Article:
Skateboarding Is Not a Crime

With his fellow junior high hoodlums, a young Pat Mesiti-Miller hits the streets of Santa Cruz on skateboard, looking for mischief. Mischief is found, and a mad dash to escape follows.

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GLYNN WASHINGTON, HOST:

Welcome back to SNAP JUDGMENT from PRX and NPR. "The Rage Against The Machine" episode. My name is Glynn Washington. And for our next story, a young Pat Mesiti-Miller. He had his own beef with the machine. You kids let this story be a good lesson to you. Pat, tell us how it went down.

PAT MESITI-MILLER, BYLINE: Back in junior high, we were all, like, little skater punks - skater kids, right? And when we used to go skate, it was like 20, 30 little kids. It was like a flood of skaters coming down the street. You could hear us from blocks away. It was like...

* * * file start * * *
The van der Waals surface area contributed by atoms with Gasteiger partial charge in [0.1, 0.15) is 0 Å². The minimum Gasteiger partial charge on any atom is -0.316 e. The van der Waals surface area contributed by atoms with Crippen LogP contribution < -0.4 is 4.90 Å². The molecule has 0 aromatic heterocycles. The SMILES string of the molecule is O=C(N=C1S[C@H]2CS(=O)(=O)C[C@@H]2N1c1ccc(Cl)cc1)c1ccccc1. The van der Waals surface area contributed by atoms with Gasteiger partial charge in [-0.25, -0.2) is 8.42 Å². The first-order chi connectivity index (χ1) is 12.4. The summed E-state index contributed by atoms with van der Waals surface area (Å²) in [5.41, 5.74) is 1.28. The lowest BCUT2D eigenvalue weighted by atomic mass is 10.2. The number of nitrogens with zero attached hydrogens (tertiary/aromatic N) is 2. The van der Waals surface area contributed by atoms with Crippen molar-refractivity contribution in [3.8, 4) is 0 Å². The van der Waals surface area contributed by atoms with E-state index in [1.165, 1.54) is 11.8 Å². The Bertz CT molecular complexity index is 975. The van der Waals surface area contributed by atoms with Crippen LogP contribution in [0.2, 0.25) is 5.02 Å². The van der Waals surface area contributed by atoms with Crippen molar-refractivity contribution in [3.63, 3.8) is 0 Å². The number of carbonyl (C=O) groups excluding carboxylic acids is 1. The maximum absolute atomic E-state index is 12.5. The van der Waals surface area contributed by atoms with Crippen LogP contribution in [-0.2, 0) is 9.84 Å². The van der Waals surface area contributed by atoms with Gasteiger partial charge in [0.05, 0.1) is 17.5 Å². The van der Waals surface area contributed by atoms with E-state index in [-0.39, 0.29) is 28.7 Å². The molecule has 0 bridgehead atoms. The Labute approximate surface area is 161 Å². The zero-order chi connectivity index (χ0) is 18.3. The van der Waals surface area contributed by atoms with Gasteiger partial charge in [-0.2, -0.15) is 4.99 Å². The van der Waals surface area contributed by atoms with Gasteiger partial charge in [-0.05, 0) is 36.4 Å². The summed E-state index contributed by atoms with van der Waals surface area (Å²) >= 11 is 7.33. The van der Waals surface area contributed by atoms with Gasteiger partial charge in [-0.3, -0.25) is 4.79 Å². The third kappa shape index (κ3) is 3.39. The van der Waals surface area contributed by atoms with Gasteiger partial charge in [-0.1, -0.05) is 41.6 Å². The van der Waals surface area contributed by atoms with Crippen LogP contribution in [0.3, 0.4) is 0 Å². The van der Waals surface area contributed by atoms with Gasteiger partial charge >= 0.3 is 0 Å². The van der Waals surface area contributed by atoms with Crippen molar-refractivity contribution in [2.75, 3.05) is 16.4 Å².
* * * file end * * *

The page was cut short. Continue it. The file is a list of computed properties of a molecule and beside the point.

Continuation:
(RUMBLING)

MESITI-MILLER: ...Every day after school until the sun went down. We were unruly. And we just kind of did whatever we wanted - didn't care if the people yelled at us. We used to pull pranks on people - mess with their businesses. It was a bunch of dumb mischief all the time - mischief. So one day, it was me, Tommy and Jared. And Jared was the best skater. He ended up being pro. And so we were skating one day. And near the junior high there was a roller-skating rink. Behind it, there was an alleyway that we used to skate through. And what they used to do is they would wax the floor of the roller-skating rink and then open the backdoors to air it out. We come through the alleyway, and we see that the backdoor's open. And so I walk over, peek my head in. And it's just glossy, pristine hardwood floor. Fresh wax. And I'm like, oh, fellas, let's go skate. So we jump over the little guardrail. And we're floating on the rink. It's just like the smoothest, cleanest, slickest surface my skate wheels had ever touched before. We were like synchronized skating - carving around, sliding, laughing, having all kinds of fun. And so we're coming around a lap, curving the bend, and I hear a door bust open.